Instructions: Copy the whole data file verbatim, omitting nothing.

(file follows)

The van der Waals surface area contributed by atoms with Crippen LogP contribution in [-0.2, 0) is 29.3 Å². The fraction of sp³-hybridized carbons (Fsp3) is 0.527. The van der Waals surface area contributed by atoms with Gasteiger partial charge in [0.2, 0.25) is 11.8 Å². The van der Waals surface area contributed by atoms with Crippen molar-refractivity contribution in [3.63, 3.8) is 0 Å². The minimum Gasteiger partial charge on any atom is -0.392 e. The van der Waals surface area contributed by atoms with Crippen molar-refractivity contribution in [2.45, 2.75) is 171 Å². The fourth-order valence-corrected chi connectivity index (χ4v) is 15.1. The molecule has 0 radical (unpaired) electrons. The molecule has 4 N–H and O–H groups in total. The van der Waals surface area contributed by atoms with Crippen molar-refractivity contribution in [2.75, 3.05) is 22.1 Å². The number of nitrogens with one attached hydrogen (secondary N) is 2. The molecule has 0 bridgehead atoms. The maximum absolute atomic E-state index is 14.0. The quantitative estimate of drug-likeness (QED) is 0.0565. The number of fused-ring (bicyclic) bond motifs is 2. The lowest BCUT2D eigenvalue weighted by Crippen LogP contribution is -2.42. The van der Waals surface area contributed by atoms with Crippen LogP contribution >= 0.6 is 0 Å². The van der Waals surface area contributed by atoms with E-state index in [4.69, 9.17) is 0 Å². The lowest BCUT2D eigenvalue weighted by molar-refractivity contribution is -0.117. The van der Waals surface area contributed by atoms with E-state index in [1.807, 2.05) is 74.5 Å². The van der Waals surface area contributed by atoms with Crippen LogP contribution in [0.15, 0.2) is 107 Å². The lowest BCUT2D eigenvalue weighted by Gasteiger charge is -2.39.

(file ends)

The van der Waals surface area contributed by atoms with Crippen LogP contribution in [-0.2, 0) is 29.3 Å². The fraction of sp³-hybridized carbons (Fsp3) is 0.527. The van der Waals surface area contributed by atoms with Gasteiger partial charge in [0.2, 0.25) is 11.8 Å². The van der Waals surface area contributed by atoms with Crippen molar-refractivity contribution in [3.63, 3.8) is 0 Å². The minimum Gasteiger partial charge on any atom is -0.392 e. The van der Waals surface area contributed by atoms with Crippen molar-refractivity contribution in [2.45, 2.75) is 171 Å². The fourth-order valence-corrected chi connectivity index (χ4v) is 15.1. The molecule has 0 radical (unpaired) electrons. The molecule has 4 N–H and O–H groups in total. The van der Waals surface area contributed by atoms with Crippen molar-refractivity contribution in [2.75, 3.05) is 22.1 Å². The number of nitrogens with one attached hydrogen (secondary N) is 2. The molecule has 0 bridgehead atoms. The maximum absolute atomic E-state index is 14.0. The quantitative estimate of drug-likeness (QED) is 0.0565. The number of fused-ring (bicyclic) bond motifs is 2. The lowest BCUT2D eigenvalue weighted by Crippen LogP contribution is -2.42. The van der Waals surface area contributed by atoms with Crippen LogP contribution >= 0.6 is 0 Å². The van der Waals surface area contributed by atoms with E-state index in [4.69, 9.17) is 0 Å². The lowest BCUT2D eigenvalue weighted by molar-refractivity contribution is -0.117. The van der Waals surface area contributed by atoms with E-state index in [1.807, 2.05) is 74.5 Å². The van der Waals surface area contributed by atoms with Crippen LogP contribution in [0.15, 0.2) is 107 Å². The lowest BCUT2D eigenvalue weighted by Gasteiger charge is -2.39.